(Saint Bernardine’s Church, Regents Park: Saturday 6pm; Sunday 7.30am & 9am)
20/21 July 2013
(Readings: Gen 18:1-10; Ps 14:2-5; Col 1:24-28; Lk 10:38-42)
The first reading today is a beautiful story of hospitality, and particularly the hospitality of welcoming strangers. The Letter to the Hebrews (13:2) alludes to this story when it says that some people have entertained angels without realizing it. Abraham’s generous hospitality to the three strangers is rewarded with a promise: that he and Sarah would have a child by that time next year. Perhaps we are reminded of the story of the disciples on the road to Emmaus, who speak with the stranger walking with them … who turns out to be the Risen Lord himself.
Hospitality to others, particularly to those who are not our friends and family, is an important part of our tradition. When World Youth Day was held in Sydney and we welcomed pilgrims from overseas, my parishioners at the time spoke of what a huge blessing it was for them to welcome these “strangers” into their homes. In fact, it gave the whole parish a lift to extend this hospitality.
As we hear this story in the first reading we can reflect on the way that we welcome others into our lives. We pray for hearts that are open to the blessings that the Lord wants to give us through those He sends across our path.
Today’s Gospel story is also centred around the hospitality being offered to Jesus by Martha and Mary. There are many things we can draw from this story.
Firstly, Mary is praised for listening to Jesus. We are reminded that we must listen to God before we act. Our actions will only be right and meaningful if they are what God wants us to do … and the only way we’ll know that is if we listen. The great figures of the Scriptures always had a moment when they listened and heard the word of God speaking to them, and then they acted. Once we’ve listened, then we can act in a way that is in accord with God’s will.
One example from the Old Testament is King David, who wanted to build a Temple for the Lord. This would seem like a worthy and good thing to do. But the Lord spoke through the prophet Nathan saying that David was not the one who would build the Lord a temple. David, to his credit, listened, and acted: he didn’t build the temple.
Secondly, Mary is praised for choosing the better part, or doing the one thing necessary. This is contrasted with Martha who is anxious and stressed about many things. The problem is not so much that Martha is busy, but rather that in her busyness, she has lost her connection to the one thing necessary: to be close to her Lord. For, if she hadn’t lost that connection, then she wouldn’t have been bothered in the slightest about being busy, because everything she was doing was meant to be for Jesus. This highlights that the one thing necessary that we must get right in our lives is our relationship with the Lord. If we get that one thing right, then everything else will follow.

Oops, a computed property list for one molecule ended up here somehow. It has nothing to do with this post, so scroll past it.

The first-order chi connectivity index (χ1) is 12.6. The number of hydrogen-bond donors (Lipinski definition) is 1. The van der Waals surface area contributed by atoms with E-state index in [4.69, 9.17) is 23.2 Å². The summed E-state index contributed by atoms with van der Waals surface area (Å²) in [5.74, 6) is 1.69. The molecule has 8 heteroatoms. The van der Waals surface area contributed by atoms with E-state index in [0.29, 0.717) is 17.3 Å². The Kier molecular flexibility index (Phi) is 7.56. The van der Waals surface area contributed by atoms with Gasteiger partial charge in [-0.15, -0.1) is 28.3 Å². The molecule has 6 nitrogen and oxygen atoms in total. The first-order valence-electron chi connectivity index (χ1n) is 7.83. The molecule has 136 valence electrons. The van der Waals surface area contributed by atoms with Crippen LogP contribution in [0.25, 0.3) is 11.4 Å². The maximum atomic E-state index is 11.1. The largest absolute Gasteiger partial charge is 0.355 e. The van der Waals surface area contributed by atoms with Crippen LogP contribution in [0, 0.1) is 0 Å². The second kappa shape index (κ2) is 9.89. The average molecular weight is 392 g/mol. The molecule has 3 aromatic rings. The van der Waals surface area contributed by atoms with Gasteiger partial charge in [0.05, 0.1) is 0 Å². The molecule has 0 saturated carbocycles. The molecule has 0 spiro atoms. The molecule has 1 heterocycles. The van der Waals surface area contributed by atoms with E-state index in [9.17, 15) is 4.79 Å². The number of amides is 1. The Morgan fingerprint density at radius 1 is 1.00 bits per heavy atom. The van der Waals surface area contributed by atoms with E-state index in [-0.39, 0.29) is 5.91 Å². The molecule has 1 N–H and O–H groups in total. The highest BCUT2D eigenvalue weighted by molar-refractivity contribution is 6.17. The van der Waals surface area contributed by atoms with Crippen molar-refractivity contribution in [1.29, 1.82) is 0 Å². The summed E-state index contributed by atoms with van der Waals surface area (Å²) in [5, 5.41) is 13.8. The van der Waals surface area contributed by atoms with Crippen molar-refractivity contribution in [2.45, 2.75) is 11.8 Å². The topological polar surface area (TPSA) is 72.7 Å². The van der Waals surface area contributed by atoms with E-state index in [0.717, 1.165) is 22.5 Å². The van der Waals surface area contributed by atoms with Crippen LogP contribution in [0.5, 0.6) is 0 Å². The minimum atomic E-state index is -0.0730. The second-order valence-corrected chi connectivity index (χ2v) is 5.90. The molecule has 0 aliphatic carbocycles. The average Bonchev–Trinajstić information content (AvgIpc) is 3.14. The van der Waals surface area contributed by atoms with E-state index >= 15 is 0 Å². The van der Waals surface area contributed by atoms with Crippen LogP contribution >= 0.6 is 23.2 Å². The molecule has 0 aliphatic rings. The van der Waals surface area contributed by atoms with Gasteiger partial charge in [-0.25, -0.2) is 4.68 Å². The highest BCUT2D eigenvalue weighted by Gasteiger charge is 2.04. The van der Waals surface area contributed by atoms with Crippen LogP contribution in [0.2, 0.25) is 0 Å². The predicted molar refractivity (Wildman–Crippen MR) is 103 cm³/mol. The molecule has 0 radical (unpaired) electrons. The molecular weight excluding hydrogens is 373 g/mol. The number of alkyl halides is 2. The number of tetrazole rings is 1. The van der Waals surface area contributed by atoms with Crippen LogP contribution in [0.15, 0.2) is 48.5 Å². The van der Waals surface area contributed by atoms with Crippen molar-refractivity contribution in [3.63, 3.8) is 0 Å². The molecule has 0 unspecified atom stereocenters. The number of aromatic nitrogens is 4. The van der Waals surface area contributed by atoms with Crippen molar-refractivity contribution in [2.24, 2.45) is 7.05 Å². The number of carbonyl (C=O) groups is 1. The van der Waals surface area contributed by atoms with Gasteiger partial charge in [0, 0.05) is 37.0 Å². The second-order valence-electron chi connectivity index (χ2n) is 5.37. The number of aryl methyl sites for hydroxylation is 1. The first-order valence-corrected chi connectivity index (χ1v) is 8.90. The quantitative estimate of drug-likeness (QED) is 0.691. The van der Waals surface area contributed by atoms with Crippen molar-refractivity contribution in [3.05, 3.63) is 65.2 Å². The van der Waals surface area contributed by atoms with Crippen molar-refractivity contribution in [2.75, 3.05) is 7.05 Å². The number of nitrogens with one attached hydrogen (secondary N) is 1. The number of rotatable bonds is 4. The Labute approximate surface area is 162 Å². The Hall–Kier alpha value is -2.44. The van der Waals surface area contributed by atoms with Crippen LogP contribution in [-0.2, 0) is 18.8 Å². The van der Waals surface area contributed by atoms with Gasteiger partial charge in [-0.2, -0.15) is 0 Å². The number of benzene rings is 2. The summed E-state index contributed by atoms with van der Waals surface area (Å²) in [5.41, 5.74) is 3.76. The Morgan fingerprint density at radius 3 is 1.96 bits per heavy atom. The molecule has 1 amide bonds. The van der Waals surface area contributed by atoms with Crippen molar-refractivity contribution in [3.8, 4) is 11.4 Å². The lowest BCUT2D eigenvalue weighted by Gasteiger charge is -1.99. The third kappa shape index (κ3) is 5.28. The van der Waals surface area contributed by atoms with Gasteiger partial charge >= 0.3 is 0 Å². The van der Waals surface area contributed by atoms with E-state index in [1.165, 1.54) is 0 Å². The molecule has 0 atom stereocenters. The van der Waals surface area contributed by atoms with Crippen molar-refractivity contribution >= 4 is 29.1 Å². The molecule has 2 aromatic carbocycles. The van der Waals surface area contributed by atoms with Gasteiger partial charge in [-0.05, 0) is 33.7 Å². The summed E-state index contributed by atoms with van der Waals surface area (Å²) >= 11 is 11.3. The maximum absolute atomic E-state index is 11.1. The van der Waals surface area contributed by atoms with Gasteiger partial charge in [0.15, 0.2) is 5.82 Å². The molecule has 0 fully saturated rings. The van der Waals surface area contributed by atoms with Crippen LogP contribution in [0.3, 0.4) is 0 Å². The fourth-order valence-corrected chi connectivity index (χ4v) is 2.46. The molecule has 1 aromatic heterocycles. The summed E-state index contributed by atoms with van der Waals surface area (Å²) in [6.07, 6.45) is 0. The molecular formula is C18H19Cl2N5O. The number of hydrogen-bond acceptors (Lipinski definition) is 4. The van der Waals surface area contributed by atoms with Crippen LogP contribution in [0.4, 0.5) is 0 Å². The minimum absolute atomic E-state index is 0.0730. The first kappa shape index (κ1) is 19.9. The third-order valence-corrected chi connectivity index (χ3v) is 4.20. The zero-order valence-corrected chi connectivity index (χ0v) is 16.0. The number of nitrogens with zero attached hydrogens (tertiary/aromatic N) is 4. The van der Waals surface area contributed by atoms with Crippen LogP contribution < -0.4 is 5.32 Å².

Another thing this Gospel can keep before our minds is a warning against activism. Our world praises and encourages activity. We seem to feel good when we tell others just how busy we are, and how much we can fill our days with. We probably feel guilty to tell others when we didn’t do much at all. We tell others to “smell the roses” but we don’t want them to take too long doing it. Activity, work, action, mission are all important – and we all have some work to do – but we must remember – even as a Church – that the point of all our activity and mission is to lead us and others into deeper communion with the Lord. Communion with the Lord has priority over action, because communion with the Lord is what is going to last for ever: toil, labour, activity, will pass. As important as the work of Mother Teresa’s Missionaries of Charity is, when we get to heaven their work will be completely unnecessary, it will no longer be needed. But the point of their work – communion with God – will be all in all.
A final thing that we can take from today’s Gospel is the lesson it teaches about Jesus’ call to discipleship. In the Gospels we see Jesus breaking social conventions so as to call everyone into discipleship: we see Jesus’ relationship with sinners, with non-Jews, and with women (e.g. his forgiveness of the woman caught in adultery, his conversation with the Samaritan woman at the well, the fact that women were the first messengers of the Resurrection).
In the social milieu of Jesus’ time, when a learned person came to the house, it was for the men to sit at the learned person’s feet in the position of discipleship. It was also the convention that women would be in the kitchen, preparing the food. Part of the reason why Martha was so upset at Mary, was that Mary had the temerity to assume the position of men. The story, then, is yet another example of the fact that Jesus calls all people to be his disciple. We all know that in baptism there is a fundamental equality of dignity of all the baptised.
Mary of today’s Gospel can be seen as the great forerunner of all the great women who have sat at Jesus’ feet and become great disciples: people like Teresa of Avila, Joan of Arc, Catherine of Siena, Clare of Assisi, Therese of Lisieux, Mother Teresa of Calcutta, St Mary MacKillop.
Today let’s be reminded that the Lord Jesus calls every single one of us into discipleship. How is your relationship with Christ? That relationship is what is going to endure into eternity, it is the most important thing in your life – the one thing necessary; more important than any of the most important works or activities that occupy our attention. Let’s pray that we will come to Christ and sit at his feet as Mary did, so that we can truly and fully become his disciples.